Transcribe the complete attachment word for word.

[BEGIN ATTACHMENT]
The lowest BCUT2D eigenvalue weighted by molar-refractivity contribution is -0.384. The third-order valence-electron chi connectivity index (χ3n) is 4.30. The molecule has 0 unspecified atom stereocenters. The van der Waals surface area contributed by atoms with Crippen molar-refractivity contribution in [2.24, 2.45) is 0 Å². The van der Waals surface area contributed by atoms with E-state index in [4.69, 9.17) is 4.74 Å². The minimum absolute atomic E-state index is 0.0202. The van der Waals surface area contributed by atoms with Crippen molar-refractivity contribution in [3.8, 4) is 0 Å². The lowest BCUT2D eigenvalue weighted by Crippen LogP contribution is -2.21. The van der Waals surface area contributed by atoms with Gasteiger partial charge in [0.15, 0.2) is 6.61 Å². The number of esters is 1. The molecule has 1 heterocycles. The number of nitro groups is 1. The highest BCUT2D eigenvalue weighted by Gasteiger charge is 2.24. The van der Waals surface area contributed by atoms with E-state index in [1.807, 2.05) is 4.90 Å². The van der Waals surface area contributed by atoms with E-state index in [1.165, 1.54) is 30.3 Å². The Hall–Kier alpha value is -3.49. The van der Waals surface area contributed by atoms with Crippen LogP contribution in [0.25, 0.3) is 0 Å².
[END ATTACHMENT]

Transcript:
The lowest BCUT2D eigenvalue weighted by molar-refractivity contribution is -0.384. The third-order valence-electron chi connectivity index (χ3n) is 4.30. The molecule has 0 unspecified atom stereocenters. The van der Waals surface area contributed by atoms with Crippen molar-refractivity contribution in [2.24, 2.45) is 0 Å². The van der Waals surface area contributed by atoms with E-state index in [4.69, 9.17) is 4.74 Å². The minimum absolute atomic E-state index is 0.0202. The van der Waals surface area contributed by atoms with Crippen molar-refractivity contribution in [3.8, 4) is 0 Å². The lowest BCUT2D eigenvalue weighted by Crippen LogP contribution is -2.21. The van der Waals surface area contributed by atoms with Gasteiger partial charge in [0.15, 0.2) is 6.61 Å². The number of esters is 1. The molecule has 1 heterocycles. The number of nitro groups is 1. The highest BCUT2D eigenvalue weighted by Gasteiger charge is 2.24. The van der Waals surface area contributed by atoms with E-state index in [1.807, 2.05) is 4.90 Å². The van der Waals surface area contributed by atoms with E-state index in [1.165, 1.54) is 30.3 Å². The Hall–Kier alpha value is -3.49. The van der Waals surface area contributed by atoms with Crippen LogP contribution in [0.25, 0.3) is 0 Å².